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Latest Head and neck cancer Stories

2013-09-24 23:25:17

The human papillomavirus (HPV) may be to blame for the alarming increase of young adults with oropharyngeal cancer, according to researchers from Henry Ford Hospital in Detroit. Detroit, Michigan (PRWEB) September 24, 2013 The human papillomavirus (HPV) may be to blame for the alarming increase of young adults with oropharyngeal cancer, according to researchers from Henry Ford Hospital in Detroit. The study reveals an overall 60 percent increase from 1973 and 2009 in cancers of the base...

2013-09-05 11:24:36

A study at UCLA's Jonsson Comprehensive Cancer Center has found that head and neck cancer patients receiving radiation as part of their treatment were less likely to need a feeding tube or suffer unwanted side effects such as worsening of diet or narrowing of the throat passage if they performed a set of prescribed swallowing exercises — called a "swallow preservation protocol" — during therapy. The study, conducted from 2007 to 2012, was led by Dr. Marilene Wang, a member of the...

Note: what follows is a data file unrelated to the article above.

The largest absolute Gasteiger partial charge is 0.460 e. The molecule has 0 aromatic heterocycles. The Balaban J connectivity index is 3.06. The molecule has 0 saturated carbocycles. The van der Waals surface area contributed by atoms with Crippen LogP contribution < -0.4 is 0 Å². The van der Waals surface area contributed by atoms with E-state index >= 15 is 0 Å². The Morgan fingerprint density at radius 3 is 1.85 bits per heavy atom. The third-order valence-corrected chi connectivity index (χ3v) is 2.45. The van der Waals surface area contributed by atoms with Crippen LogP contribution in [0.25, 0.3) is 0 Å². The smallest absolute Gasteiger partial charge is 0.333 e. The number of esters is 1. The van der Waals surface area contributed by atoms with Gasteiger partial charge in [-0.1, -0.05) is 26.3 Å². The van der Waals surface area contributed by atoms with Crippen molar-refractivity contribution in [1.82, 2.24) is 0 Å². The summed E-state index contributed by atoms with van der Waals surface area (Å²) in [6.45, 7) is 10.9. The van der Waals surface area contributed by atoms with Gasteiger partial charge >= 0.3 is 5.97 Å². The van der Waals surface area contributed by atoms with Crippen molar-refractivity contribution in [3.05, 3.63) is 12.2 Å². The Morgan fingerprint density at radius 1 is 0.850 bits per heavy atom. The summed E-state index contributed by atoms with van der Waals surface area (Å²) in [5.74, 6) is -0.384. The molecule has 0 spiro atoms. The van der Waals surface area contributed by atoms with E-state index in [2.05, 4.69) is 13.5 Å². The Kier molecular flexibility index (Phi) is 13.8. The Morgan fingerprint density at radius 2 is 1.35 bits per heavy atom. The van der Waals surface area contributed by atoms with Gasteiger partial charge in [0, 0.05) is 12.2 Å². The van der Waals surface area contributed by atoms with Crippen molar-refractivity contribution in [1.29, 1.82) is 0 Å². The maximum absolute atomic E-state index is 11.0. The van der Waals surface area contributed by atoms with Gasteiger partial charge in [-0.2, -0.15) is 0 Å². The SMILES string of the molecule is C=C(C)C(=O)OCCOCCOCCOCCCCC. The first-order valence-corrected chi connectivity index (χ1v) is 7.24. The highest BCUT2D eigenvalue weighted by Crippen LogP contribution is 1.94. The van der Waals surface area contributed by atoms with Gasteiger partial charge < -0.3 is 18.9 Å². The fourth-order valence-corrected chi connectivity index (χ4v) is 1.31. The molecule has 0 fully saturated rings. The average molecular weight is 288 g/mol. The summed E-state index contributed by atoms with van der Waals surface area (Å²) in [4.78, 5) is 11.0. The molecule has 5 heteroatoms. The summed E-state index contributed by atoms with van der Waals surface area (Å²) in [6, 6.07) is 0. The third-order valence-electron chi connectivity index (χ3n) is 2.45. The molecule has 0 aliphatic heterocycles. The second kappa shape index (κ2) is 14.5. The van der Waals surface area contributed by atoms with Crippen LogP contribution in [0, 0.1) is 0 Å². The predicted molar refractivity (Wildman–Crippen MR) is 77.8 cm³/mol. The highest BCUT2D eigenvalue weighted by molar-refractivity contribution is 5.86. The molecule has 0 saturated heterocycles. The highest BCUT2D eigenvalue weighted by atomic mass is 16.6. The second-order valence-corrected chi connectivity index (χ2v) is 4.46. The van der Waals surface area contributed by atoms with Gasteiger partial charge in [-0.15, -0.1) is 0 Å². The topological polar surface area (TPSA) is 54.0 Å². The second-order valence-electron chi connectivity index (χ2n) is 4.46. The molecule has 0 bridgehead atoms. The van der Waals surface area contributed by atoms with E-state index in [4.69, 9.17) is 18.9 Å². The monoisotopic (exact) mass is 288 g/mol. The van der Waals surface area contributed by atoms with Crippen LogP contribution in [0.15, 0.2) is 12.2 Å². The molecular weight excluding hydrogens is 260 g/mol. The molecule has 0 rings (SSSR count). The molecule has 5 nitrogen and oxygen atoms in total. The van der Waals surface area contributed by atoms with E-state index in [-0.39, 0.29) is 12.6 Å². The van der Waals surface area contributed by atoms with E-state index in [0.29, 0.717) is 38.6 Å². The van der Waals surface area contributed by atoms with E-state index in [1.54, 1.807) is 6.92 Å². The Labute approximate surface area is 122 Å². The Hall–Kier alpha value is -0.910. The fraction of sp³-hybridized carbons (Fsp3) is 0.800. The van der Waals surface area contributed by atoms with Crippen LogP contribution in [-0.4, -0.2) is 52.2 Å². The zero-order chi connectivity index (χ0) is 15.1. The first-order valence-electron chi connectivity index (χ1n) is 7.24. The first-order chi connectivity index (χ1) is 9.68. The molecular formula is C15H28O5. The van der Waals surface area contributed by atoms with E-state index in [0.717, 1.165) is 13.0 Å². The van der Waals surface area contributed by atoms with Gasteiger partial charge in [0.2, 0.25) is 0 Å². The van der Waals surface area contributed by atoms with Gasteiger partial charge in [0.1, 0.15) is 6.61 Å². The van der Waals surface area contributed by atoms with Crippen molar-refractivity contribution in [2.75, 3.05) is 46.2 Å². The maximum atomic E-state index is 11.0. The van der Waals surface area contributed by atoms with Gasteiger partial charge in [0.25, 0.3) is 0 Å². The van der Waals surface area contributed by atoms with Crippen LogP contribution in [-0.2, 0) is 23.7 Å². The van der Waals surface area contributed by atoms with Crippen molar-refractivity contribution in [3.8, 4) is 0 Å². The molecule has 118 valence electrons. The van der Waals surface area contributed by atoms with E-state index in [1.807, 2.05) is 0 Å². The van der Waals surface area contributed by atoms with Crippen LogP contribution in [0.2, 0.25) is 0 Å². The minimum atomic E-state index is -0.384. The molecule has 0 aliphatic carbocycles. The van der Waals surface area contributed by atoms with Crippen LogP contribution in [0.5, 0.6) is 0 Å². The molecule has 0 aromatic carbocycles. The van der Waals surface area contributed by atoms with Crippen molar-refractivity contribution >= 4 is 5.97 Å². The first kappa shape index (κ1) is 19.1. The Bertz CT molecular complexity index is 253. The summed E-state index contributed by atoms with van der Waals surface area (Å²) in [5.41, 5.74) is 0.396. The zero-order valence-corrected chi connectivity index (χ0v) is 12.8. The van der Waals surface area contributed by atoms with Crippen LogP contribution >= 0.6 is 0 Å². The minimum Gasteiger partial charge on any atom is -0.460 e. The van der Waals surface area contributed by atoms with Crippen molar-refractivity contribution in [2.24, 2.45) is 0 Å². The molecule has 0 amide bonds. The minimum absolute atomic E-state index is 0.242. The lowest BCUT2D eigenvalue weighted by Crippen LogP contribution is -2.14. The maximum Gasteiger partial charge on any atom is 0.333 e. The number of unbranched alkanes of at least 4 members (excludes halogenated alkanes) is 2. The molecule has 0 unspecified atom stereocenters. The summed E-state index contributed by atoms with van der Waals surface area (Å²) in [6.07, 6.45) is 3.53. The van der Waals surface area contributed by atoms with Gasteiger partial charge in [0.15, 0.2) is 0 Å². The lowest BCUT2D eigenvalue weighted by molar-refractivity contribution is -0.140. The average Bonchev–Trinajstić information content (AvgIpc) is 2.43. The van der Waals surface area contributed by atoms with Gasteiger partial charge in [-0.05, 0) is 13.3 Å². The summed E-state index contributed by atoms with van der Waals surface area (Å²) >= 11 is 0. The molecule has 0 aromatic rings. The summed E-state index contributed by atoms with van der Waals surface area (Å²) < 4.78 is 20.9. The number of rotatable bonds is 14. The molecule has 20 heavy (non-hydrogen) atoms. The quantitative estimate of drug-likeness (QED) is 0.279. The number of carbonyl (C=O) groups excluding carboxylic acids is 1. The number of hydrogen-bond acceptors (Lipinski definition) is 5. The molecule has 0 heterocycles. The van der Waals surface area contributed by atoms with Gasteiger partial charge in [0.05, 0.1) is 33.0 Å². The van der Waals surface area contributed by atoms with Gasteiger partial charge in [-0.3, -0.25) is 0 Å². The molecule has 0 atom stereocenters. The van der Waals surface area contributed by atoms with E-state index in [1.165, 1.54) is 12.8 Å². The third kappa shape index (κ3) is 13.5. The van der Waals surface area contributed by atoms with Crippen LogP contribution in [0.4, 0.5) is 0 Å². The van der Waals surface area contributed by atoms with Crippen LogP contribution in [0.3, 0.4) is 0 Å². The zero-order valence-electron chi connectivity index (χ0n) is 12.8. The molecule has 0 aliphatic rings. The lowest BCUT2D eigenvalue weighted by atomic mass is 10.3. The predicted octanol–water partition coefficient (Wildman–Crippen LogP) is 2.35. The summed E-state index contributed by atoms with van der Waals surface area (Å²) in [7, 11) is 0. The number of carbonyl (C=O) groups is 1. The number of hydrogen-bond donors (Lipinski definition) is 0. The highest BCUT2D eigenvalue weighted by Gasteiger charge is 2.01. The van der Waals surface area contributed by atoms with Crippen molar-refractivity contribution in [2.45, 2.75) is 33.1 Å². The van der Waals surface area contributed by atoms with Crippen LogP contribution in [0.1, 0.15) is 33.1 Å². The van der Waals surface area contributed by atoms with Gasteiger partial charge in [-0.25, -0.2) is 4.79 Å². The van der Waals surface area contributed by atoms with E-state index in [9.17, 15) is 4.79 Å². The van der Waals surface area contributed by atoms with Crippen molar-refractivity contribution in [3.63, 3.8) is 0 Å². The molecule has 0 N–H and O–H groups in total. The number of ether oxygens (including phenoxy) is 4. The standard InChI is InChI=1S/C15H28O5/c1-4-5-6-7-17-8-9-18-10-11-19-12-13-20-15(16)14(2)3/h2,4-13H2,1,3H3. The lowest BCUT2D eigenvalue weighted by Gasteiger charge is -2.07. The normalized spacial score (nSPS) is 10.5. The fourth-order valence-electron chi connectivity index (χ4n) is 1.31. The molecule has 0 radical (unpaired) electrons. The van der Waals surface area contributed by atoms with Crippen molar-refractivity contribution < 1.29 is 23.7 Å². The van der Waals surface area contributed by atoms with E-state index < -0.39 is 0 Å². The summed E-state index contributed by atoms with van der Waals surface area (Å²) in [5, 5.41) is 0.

2013-07-25 14:21:53

The human papillomavirus (HPV) triples the risk of people developing yet another cancer, oesophageal squamous cell carcinoma (OSCC), according to research led by University of New South Wales (UNSW) academics. In addition to causing cervical, anal and genital cancers, HPV has more recently been found to cause some head and neck cancers. "One of the main issues is this form of oesophageal cancer is usually diagnosed quite late and so has a very high mortality," says the first author of...


Word of the Day
sough
  • A murmuring sound; a rushing or whistling sound, like that of the wind; a deep sigh.
  • A gentle breeze; a waft; a breath.
  • Any rumor that engages general attention.
  • A cant or whining mode of speaking, especially in preaching or praying; the chant or recitative characteristic of the old Presbyterians in Scotland.
  • To make a rushing, whistling, or sighing sound; emit a hollow murmur; murmur or sigh like the wind.
  • To breathe in or as in sleep.
  • To utter in a whining or monotonous tone.
According to the OED, from the 16th century, this word is 'almost exclusively Scots and northern dialect until adopted in general literary use in the 19th.'
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